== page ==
The 2011 Pacific Division Meeting of the American Philosophical Association will be April 20th through 23rd in San Diego at the Hilton Bayfront Hotel.
The session of the Ayn Rand Society will be April 23rd (6:00–8:00 p.m.). The topic will be Rand and Punishment. The speakers will be David Boonin* and Irfan Khawaja. The session will be chaired by George Sher.*
The APA general sessions will include a symposium on Uncommon Virtues: Creativity, Productivity, and Pride. The speakers will be Christine Swanton and Allan Gotthelf. The commentators will be Helen Cullyer and Gregory Salmieri. This session will be April 22nd (1:00–4:00 p.m.).
Pride as a Virtue: Learning from Aristotle and Ayn Rand – Allan Gotthelf
In this paper I discuss pride as a trait of character and a principle of action. I draw significantly on the analyses by Aristotle and Rand, and endorse and defend their shared thesis that pride is a central moral virtue. In the course of this defense I will explore the value of self-esteem to a human life, and the connection between the virtue of pride and this value of self-esteem. That will position us to examine the roots of the historically frequent attack on pride as a great vice. I will conclude with a brief account of the way in which pride is a precondition both of Aristotelian character-friendship and a genuine romantic love.
Virtues of Creativity and Productivity, Moral Theory, and Human Nature – Christine Swanton
In this paper I show the centrality of virtuous creativity and productivity in a life of virtue. Certain tendencies in moral theory have downplayed the distinction between action and production as ethically central, including Aristotle’s distinction between action and production, and his relegating the latter to secondary status. Drawing on insights of Nietzsche, Rand, and the philosopher-psychologist Otto Rank, who was greatly influenced by Nietzsche and for whom creativity is central to self-love and thereby healthy love of other, I show that the creative productive life is central to human nature and the healthy development of the self. However, not all creativity is virtuous: some forms of what Rank calls “creative will” are unproductive, destructive, and expressive of self-contempt. An account of creative and productive virtues is required for what might be called an “ethics of creativity.”
Notes for first: a, b
Notes for second: c, d
Two other general sessions have subjects intersecting Allan Gotthelf’s subject:
A colloquium on Friendship on April 23rd (4:00–6:00 p.m.) comprises the following two papers, with comments from Noell Birondo and John Anders.
Aristotle on the Conditional Final Value of Friends – Matthew Walker
Aristotle’s account of the value of friends generates what I call the instrumentality problem: Can Aristotle simultaneously (i) argue that friends possess sufficient final value as to be essential constituents of the happy life, yet (ii) appeal to the utility of friends for eliciting self-awareness as part of his case for (i)? In this paper, I argue that Aristotle’s account of friendship can respond to the instrumentality problem. By adopting a key distinction of Christine Korsgaard’s, I argue for a reading of Aristotle according to which the value of friends for their own sakes—the “final” or “end” value of friends—is (in part) conditional upon their usefulness in eliciting self-awareness. On this reading, Aristole’s account can reasonably appeal to the utility of friends, but in a way that does not reduce their value to that utility.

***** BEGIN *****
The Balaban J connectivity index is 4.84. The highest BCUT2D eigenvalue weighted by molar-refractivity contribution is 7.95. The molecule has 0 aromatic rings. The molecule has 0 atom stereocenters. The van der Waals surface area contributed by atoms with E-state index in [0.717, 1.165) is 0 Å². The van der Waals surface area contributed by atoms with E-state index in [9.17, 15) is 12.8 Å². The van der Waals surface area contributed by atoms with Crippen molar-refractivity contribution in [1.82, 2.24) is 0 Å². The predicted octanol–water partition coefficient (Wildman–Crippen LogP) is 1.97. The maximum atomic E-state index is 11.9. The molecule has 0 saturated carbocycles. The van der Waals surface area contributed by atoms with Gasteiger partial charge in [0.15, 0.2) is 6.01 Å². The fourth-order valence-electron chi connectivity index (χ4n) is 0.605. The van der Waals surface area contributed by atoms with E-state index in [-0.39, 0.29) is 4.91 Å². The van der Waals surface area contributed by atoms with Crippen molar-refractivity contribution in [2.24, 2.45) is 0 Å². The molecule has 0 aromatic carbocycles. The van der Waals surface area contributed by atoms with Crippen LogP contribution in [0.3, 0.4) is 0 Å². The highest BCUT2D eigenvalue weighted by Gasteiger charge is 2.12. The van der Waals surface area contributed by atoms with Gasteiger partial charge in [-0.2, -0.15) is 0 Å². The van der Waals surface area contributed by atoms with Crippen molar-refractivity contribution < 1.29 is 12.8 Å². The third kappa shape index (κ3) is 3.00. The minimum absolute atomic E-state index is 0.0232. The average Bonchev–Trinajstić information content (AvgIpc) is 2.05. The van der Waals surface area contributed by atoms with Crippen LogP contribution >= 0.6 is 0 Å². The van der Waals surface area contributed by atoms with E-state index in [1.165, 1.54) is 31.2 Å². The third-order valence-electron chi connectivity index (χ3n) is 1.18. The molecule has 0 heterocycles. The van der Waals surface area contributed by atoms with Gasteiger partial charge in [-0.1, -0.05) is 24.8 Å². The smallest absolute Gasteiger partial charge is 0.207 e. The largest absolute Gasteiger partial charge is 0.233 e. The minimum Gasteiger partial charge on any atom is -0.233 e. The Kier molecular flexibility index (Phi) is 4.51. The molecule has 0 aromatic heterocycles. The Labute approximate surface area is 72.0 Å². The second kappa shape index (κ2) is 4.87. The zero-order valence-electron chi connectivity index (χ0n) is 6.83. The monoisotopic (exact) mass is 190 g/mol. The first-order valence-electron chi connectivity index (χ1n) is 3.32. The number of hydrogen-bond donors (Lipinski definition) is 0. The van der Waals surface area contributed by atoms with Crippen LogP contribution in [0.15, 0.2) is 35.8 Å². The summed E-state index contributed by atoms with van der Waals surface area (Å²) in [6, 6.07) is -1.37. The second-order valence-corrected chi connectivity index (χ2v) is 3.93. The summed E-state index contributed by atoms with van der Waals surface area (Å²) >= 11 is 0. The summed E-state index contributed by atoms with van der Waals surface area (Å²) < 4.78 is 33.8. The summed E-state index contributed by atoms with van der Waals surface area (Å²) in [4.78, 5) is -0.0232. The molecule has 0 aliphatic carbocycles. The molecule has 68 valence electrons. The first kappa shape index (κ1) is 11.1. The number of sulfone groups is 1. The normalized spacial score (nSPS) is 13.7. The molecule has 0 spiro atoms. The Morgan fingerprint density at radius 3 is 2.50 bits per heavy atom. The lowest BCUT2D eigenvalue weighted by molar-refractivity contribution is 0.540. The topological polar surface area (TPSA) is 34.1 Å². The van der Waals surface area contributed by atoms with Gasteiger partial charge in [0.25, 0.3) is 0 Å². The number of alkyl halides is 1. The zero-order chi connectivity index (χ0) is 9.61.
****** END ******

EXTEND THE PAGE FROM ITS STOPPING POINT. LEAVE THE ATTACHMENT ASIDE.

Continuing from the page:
Friendship and Enlightenment in Kant – Brian Watkins
Kant claims, on the one hand, that friendship is a privileged site for self-disclosure while, on the other hand, he warns that friends should not become excessively familiar with each other. Some have argued that this tension is a result of the difference between the kind of friendship Kant thinks we can achieve and the ideal. By contrast, I argue that, for Kant we have achieved the best kind of friendship not when we find someone with whom to share everything, but, instead, when we find someone with whom we can discuss those things that are actually worth revealing, namely, what we think when we think for ourselves. In other words, the best kind of friends are those who feel free to use their reason and participate together in what Kant calls enlightenment.
A colloquium on Aristotle’s Ethics on April 20th (1:00–4:00 p.m.) includes the following paper, with comments from Corinne Gartner.
Self-Love in the Aristotelian Ethics – Jerry Green
The Nicomachean Ethics is nearly universally given pride of place in Aristotle’s ethical corpus. I argue there is at least one topic in Aristotle’s ethics where this is a mistake. In the Nicomachean Ethics, Aristotle presents self-love as the paradigm form of friendship, using it to explain how love of others occurs and why it is an important component of eudaimonia. But self-love has some theoretical problems, one of which is that it cannot be reciprocated the way Aristotle argues friendship requires. In the Eudemian Ethics, Aristotle addresses this worry, and uses it to motivate a modified view from that of the Nicomachean Ethics this change is difficult to explain if the Nicomachean Ethics were Aristotle’s last word on the subject, but makes perfect sense if the Eudemian Ethics were the revised version. This suggests we should follow Aristotle in turning to the Eudemian Ethics for Aristotle’s considered view.
(Edited by Stephen Boydstun on 2/08, 7:40am)